Remember though, this was the beginning of June in a good year for water, so the flow was still pretty decent. We went to the local building-supply shop and got enough black plastic pipe (the kind meant for household use, not the agricultural line which can't be used to transport drinking water) and the necessary fittings to run the line from the spring to the tank that was perched on the outcropping of rock just about level with the roof of our house.  We had enough water pressure to survive, but showers were iffy and the washing machine (when that materialized a long tome down the line) had to be filled by hose, because there was not enough pressure to activate the water-flow device automatically.
The only question remaining was simply a matter of elevation: Was the source of the water (the spring) higher than its intended destination (my tank)?  After running the line from the tank to the spring and wedging the end of it through the old, lichen-encrusted box, we sat back and waited to see if gravity was still happening. And waited. After a half-hour, I hiked back up to the spring to see if everything was still connected. Uh oh, it was. So we waited some more.
It took that water a full hour to fill up the line to the point where we had water “flow” into the tank. If it took an hour to fill the line, imagine how long it would take to fill our five hundred gallon water tank. The thing of it was, though, that it didn't matter how much water there was in order to be able to turn on the hose and get a drink of water. In the first couple weeks of having to scrimp and preserve, having a tank with any amount was a luxury. I remember driving the Nova (that was our other form of transportation besides the VW bus) down to the rest stop on Highway 101, with an empty fifty-five gallon water drum in its very spacious trunk, and returning home with a drumful of liquid goodness.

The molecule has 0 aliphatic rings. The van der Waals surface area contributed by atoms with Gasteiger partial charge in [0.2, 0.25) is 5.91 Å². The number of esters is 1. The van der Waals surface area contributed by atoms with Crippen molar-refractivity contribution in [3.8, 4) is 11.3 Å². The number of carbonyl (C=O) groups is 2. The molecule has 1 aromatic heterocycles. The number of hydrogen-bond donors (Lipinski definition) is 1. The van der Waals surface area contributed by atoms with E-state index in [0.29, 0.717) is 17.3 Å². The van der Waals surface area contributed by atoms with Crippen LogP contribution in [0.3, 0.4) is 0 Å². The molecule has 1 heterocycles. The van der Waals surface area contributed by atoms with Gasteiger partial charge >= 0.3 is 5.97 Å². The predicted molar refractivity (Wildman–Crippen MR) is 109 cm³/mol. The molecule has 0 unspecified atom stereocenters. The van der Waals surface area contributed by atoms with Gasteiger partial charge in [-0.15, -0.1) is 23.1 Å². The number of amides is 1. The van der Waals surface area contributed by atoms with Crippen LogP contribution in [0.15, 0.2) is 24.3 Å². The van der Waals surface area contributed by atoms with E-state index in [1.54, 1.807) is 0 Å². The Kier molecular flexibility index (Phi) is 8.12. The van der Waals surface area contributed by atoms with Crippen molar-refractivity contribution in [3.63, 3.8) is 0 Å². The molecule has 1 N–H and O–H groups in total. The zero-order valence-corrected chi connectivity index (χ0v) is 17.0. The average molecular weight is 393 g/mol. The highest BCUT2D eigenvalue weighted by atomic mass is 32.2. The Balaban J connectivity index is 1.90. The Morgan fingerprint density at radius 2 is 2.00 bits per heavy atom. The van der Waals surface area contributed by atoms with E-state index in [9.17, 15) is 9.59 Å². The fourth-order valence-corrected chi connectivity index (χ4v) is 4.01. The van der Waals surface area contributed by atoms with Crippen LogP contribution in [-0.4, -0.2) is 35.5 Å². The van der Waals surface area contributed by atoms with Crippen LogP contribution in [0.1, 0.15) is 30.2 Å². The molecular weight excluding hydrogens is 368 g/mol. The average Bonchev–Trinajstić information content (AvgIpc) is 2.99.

What good was fifty-five gallons? Just as it required little heat to warm up a small cabin, we required only a nominal amount of water to function. During that first summer the only thing we tried to grow was a six-pack of beefsteak tomatoes, that had prematurely been reduced to a four-pack. Water was only an issue for a short time, however, as the deer took care of those dudes within the first week.  We had a lot to learn about deer and how to avoid them, just as we had a lot to learn about water, and how to get it.
Having now facilitated the flow of water to the site, I needed to go the last step and route it into the cabin. I asked around and found out that one of my brothers had an old cast iron kitchen sink. The white ceramic finish was somewhat rust-tinged, and it had obviously seen better days, but it was better than a big plastic bowl, so we brought it back and mounted it on a somewhat primitive framework, fashioned out of scrap 2x4. I rigged up a makeshift drain which directed the gray water out onto the side of the south-facing slope, and connected a conventional outside faucet to the end of the line going into sink. After all, with no hot water, there was no need for a conventional kitchen sink, so we made do with what we had.  I know it sounds a little like reading The Swiss Family Robinson, with me “rigging” up this or that.  The name of the game was to hoke something together until a later time, when we could start the refining process;  much of the early going was only about getting off the ground, not necessarily soaring. I discovered early on that the best possible objective when dealing with things, about which I knew very little, was to strive for perfection, but be willing to settle for what we got.